But beneath the divine veneer lies a troubling “us vs. them” narrative. The ad paints a dystopian picture of America besieged by “Marxist vipers” and the “deep state serpent,” reminiscent of biblical battles between God’s chosen and their enemies. This stark division solidifies a sense of belonging and exclusivity within the Trump camp, but at the cost of silencing dissent and stifling critical thinking. This tactic mirrors the isolation and groupthink common in biblical cults, where members are encouraged to distrust outsiders and unquestioningly accept the leader’s pronouncements.
Remember, this ad is a masterclass in persuasive messaging, not a factual biography. Fact-checking reveals Trump’s “divine mandate” often translated to late-night tweets and Fox News marathons, not celestial guidance. His self-proclaimed messianic achievements demand nuanced analysis, not divinely-attributed magic. Ultimately, discerning voters, not divine intervention, are the architects of our democracy. Let’s keep faith in the pews and critical thinking in the voting booth. Just because the ad depicts Trump parting America’s political Red Sea doesn’t mean we should blindly follow him into the promised land.
“GOD MADE TRUMP”
“And on June 14th, 1946, God looked down on his planned paradise and said, I need a caretaker.
So God gave us Trump.
God said, I need somebody willing to get up before dawn, fix this country, work all day, fight the Marxists, eat supper, then go to the Oval Office and stay past midnight at a meeting of the heads of state.
So God made Trump.
I need somebody with arms, strong enough to rustle the deep state and yet gentle enough to deliver his own grandchild. Somebody to ruffle the feathers, tame cantankerous World Economic Forum, come home hungry, have to wait until the first lady is done with lunch with friends, then tell the ladies to be sure and come back real soon. And mean it.
So God gave us Trump.
I need somebody who can shape an axe but wield a sword, who had the courage to step foot in North Korea, who can make money from the tar of the sand, turn liquid to gold, who understands the difference between tariffs and inflation, will finish his 40-hour week by Tuesday noon, but then put in another 72 hours.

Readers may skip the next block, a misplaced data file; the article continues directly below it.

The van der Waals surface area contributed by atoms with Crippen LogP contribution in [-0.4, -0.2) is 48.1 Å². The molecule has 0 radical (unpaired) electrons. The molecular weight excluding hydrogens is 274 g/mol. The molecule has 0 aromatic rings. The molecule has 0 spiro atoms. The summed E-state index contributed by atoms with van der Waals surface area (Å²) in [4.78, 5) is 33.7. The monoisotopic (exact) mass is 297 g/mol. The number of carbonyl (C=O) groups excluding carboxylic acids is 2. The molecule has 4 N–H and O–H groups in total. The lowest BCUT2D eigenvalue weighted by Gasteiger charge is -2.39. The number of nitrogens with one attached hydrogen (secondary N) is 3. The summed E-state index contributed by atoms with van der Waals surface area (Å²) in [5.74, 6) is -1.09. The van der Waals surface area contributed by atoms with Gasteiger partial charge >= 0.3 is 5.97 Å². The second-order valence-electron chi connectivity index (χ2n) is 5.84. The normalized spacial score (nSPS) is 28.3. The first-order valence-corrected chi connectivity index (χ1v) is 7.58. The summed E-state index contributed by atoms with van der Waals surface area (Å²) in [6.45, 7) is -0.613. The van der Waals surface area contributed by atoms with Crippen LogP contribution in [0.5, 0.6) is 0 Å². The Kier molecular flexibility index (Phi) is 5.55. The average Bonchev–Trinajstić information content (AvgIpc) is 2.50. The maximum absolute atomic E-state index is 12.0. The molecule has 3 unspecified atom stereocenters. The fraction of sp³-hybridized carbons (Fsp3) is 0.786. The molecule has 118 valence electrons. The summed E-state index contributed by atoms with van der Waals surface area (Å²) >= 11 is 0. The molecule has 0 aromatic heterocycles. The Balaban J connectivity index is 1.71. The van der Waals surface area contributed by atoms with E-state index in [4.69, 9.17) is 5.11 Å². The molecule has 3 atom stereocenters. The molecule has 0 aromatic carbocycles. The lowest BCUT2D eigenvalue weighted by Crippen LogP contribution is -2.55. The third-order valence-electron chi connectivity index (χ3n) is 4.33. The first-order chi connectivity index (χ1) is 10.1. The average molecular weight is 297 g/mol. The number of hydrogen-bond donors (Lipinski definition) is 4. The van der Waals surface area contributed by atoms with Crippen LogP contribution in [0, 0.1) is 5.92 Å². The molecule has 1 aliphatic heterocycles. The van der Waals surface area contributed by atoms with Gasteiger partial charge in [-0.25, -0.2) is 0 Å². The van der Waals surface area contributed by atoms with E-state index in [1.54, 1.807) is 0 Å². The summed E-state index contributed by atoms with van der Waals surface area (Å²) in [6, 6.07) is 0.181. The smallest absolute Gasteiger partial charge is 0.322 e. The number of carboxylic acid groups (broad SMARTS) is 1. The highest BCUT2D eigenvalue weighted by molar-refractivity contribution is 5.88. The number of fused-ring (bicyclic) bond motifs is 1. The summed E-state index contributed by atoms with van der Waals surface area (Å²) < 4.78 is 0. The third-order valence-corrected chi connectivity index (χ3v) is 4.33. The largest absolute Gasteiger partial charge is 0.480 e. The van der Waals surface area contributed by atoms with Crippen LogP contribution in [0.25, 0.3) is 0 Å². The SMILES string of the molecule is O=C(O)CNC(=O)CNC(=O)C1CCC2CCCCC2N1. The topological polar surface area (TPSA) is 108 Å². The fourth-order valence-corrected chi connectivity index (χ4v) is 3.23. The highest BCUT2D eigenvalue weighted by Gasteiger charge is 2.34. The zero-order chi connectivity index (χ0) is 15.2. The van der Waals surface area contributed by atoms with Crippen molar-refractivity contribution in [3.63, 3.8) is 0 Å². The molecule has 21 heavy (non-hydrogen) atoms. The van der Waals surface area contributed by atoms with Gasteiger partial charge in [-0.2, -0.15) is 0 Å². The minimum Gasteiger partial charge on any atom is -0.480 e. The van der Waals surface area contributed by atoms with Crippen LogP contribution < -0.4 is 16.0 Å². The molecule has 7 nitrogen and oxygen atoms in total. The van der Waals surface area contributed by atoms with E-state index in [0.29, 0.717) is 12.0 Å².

So God made Trump.
God had to have somebody willing to go into the den of vipers, call out the fake news for their tongues as sharp as a serpent’s, the poison of vipers is on their lips, and yet stop.
So God made Trump.
God said, I need somebody who will be strong and courageous, who will not be afraid or terrified of the wolves when they attack. A man who cares for the flock, a shepherd to mankind who won’t ever leave nor forsake them. I need the most diligent worker to follow the path and remain strong in faith and know the belief of God and country. Somebody who’s willing to drill, bring back manufacturing and American jobs, farm the lands, secure our borders, build our military, fight the system all day, and finish a hard week’s work by attending church on Sunday. And then his oldest son turns and says, dad, let’s make America great again. Dad, let’s build back a country to be the envy of the world again.
Former President Trump’s recent Truth Social post concerning immigration has drawn critical attention for echoing a dangerous and unfounded conspiracy theory – the “Great Replacement.” This theory, alleging a coordinated effort to replace white Americans with immigrants, has long been a cornerstone of white nationalist and far-right ideologies. Its presence in a mainstream political figure’s post demands careful analysis.